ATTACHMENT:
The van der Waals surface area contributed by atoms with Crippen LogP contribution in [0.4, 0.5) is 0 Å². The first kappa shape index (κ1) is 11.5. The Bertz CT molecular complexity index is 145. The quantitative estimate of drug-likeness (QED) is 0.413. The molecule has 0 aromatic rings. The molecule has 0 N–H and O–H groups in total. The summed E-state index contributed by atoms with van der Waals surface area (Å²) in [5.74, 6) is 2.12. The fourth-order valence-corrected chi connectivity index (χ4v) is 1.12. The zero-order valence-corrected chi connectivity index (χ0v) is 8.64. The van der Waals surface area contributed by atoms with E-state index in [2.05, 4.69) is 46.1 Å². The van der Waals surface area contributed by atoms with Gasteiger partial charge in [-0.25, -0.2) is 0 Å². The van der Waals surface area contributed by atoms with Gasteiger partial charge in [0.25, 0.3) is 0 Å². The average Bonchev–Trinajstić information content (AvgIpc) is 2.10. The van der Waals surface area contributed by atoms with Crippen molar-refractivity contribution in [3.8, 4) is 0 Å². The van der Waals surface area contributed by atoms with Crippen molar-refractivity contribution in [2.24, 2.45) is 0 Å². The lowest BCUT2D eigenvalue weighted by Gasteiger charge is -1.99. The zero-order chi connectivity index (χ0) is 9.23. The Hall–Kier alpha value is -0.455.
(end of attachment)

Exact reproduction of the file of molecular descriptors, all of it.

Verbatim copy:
The van der Waals surface area contributed by atoms with Crippen LogP contribution in [0.4, 0.5) is 0 Å². The first kappa shape index (κ1) is 11.5. The Bertz CT molecular complexity index is 145. The quantitative estimate of drug-likeness (QED) is 0.413. The molecule has 0 aromatic rings. The molecule has 0 N–H and O–H groups in total. The summed E-state index contributed by atoms with van der Waals surface area (Å²) in [5.74, 6) is 2.12. The fourth-order valence-corrected chi connectivity index (χ4v) is 1.12. The zero-order valence-corrected chi connectivity index (χ0v) is 8.64. The van der Waals surface area contributed by atoms with E-state index in [2.05, 4.69) is 46.1 Å². The van der Waals surface area contributed by atoms with Gasteiger partial charge in [-0.25, -0.2) is 0 Å². The van der Waals surface area contributed by atoms with Gasteiger partial charge in [0.25, 0.3) is 0 Å². The average Bonchev–Trinajstić information content (AvgIpc) is 2.10. The van der Waals surface area contributed by atoms with Crippen molar-refractivity contribution in [3.8, 4) is 0 Å². The van der Waals surface area contributed by atoms with Crippen molar-refractivity contribution in [2.24, 2.45) is 0 Å². The lowest BCUT2D eigenvalue weighted by Gasteiger charge is -1.99. The zero-order chi connectivity index (χ0) is 9.23. The Hall–Kier alpha value is -0.455.